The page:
• Michael Mclaren

What Happens When You Take 2 Weeks Off Social Media?

2 whole weeks without checking Facebook..


Without scrolling through Instagram..


If you’d asked me to do this 6 months ago, I’d have found it impossible!


As much as I liked to pretend I was “working” on Facebook and Instagram, the reality is I was just using valuable time on something that had absolutely no ROI, for that time spent.


Well, I guess there was some return on investment. But the problem was, it wasn’t all positive.




For me, scrolling social media was becoming like buying a lottery ticket.


My time = the price for my ticket.


I might log off feeling excited about something. Or motivated or even in awe of something amazing I’d seen.


Winning!


Or, it could go the other way.


I could be left feeling massively inadequate, or frustrated, or just extremely anxious in general.


Not only NOT winning, but imagine getting a punch to the gut every time your weekly lottery numbers failed to come out..


For a long period of time, I was always winning with that lottery ticket.


I had practiced a lot of what I advise.


Auditing the things that appear on my timeline. Working on acknowledging and processing any negative thoughts that did come my way.


Whether it was tiredness, or even over exposure to social media, I felt as though I was starting to lose more often than win.


I noticed old habits creeping their way back in.


Occasionally glancing at Instagram a few minutes before going to bed.


Sometimes finding myself automatically opening the Facebook app without even noticing within 5-10 minutes of waking up in the morning!


I decided I needed a break.


Absence makes the heart grow fonder and all that.


Or maybe a more fitting phrase would be,


Distance helps create perspective.

And perspective was exactly what I needed.


I was spending way too much time on it.


I was gaining very little from it.


And was in fact allowing myself to lose a lot of energy from it.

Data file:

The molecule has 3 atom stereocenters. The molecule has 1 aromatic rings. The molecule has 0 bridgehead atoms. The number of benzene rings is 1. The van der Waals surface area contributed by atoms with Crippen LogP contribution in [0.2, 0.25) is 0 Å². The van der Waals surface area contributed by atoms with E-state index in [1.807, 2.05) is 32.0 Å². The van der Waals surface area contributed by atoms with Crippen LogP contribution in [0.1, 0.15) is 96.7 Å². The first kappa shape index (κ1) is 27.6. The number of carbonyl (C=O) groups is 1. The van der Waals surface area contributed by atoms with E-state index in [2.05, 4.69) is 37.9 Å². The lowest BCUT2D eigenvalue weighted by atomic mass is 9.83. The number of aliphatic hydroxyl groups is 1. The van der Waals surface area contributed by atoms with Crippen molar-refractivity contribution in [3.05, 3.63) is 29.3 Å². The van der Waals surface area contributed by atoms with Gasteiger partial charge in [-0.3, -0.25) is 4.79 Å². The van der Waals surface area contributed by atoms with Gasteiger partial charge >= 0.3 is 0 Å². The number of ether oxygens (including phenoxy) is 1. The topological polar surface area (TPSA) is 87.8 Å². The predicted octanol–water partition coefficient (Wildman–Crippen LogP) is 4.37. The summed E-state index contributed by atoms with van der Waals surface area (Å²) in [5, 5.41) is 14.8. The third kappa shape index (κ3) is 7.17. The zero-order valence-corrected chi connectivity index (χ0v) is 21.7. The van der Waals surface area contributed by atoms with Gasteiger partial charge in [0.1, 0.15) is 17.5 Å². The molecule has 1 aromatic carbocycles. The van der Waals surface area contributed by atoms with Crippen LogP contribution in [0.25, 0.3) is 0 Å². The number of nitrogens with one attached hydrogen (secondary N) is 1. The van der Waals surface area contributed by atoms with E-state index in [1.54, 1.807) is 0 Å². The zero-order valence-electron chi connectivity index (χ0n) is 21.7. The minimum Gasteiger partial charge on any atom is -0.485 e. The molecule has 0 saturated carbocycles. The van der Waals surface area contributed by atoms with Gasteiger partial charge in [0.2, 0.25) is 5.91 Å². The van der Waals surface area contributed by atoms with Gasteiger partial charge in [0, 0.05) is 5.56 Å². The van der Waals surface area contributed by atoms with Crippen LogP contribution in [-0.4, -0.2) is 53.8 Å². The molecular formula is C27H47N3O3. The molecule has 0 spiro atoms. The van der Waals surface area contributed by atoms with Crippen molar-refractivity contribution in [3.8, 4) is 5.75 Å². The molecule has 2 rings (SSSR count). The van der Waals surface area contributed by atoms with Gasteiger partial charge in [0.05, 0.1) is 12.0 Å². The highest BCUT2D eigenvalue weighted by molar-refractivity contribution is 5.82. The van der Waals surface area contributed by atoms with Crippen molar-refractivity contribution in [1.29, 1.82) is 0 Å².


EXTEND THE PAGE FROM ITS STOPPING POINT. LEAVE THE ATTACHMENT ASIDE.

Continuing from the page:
During those 2 weeks?


To put it simply. I felt pretty good!


No fear of missing out.


No real temptations to have a quick peak.


Those 5-10 minute scrolls soon add up, and I found myself just putting more attention towards reading and learning with that now free time.


My energy improved almost instantly.


I no longer felt like I was relying on likes or emojis to feel like I was doing OK.


Perspective?


Well, it made me realise you sometimes don’t realise the positive or negative impact something may be having on you, until you remove it completely for a period of time.


I’d fallen into the trap of believing social media was a necessity.


I NEEDED to check it.


I NEEDED to stay involved.


In reality, social media is a tool, not a necessity.


The biggest problem with myself, and I’d imagine perhaps some of those who read this, is social media has become something we NEED, without fully realising.


It’s a potentially extremely useful tool.


To share ideas, connect, keep up to date with all that’s going on.


But it is not needed.


Your time is the most valuable asset you’ve ever had, have or will have to give.


Social media can take much larger cuts of that than we sometimes realise.


I recommend paying particular attention just to what exactly you’re receiving as a return for that precious time you’ve spent.

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